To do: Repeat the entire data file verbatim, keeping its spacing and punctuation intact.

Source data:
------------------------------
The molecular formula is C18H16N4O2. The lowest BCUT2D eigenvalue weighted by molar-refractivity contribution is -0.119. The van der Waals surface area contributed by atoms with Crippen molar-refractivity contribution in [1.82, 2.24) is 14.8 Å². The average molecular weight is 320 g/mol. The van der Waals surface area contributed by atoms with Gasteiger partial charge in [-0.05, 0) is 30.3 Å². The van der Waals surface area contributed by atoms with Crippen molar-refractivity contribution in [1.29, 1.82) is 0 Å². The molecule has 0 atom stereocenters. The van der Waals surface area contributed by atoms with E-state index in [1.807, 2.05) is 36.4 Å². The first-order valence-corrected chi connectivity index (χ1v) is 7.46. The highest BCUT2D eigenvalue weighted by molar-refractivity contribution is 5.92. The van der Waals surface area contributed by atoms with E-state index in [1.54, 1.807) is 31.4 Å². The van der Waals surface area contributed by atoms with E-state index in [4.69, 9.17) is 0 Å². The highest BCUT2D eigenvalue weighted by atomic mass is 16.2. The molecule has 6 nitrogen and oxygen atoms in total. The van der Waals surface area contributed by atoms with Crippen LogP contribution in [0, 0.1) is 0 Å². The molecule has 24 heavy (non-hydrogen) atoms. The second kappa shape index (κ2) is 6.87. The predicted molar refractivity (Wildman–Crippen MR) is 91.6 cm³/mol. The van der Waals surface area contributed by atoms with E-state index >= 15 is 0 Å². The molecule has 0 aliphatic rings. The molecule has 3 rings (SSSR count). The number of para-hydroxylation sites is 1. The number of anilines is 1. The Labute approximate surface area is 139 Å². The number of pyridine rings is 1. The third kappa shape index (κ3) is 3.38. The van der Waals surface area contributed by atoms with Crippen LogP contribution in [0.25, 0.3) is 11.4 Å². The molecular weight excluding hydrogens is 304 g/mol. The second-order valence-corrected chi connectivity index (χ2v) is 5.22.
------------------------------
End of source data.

The molecular formula is C18H16N4O2. The lowest BCUT2D eigenvalue weighted by molar-refractivity contribution is -0.119. The van der Waals surface area contributed by atoms with Crippen molar-refractivity contribution in [1.82, 2.24) is 14.8 Å². The average molecular weight is 320 g/mol. The van der Waals surface area contributed by atoms with Gasteiger partial charge in [-0.05, 0) is 30.3 Å². The van der Waals surface area contributed by atoms with Crippen molar-refractivity contribution in [1.29, 1.82) is 0 Å². The molecule has 0 atom stereocenters. The van der Waals surface area contributed by atoms with E-state index in [1.807, 2.05) is 36.4 Å². The first-order valence-corrected chi connectivity index (χ1v) is 7.46. The highest BCUT2D eigenvalue weighted by molar-refractivity contribution is 5.92. The van der Waals surface area contributed by atoms with E-state index in [1.54, 1.807) is 31.4 Å². The van der Waals surface area contributed by atoms with E-state index in [4.69, 9.17) is 0 Å². The highest BCUT2D eigenvalue weighted by atomic mass is 16.2. The molecule has 6 nitrogen and oxygen atoms in total. The van der Waals surface area contributed by atoms with Crippen LogP contribution in [0, 0.1) is 0 Å². The molecule has 24 heavy (non-hydrogen) atoms. The second kappa shape index (κ2) is 6.87. The predicted molar refractivity (Wildman–Crippen MR) is 91.6 cm³/mol. The van der Waals surface area contributed by atoms with E-state index >= 15 is 0 Å². The molecule has 0 aliphatic rings. The molecule has 3 rings (SSSR count). The number of para-hydroxylation sites is 1. The number of anilines is 1. The Labute approximate surface area is 139 Å². The number of pyridine rings is 1. The third kappa shape index (κ3) is 3.38. The van der Waals surface area contributed by atoms with Crippen LogP contribution in [0.25, 0.3) is 11.4 Å². The molecular weight excluding hydrogens is 304 g/mol. The second-order valence-corrected chi connectivity index (χ2v) is 5.22.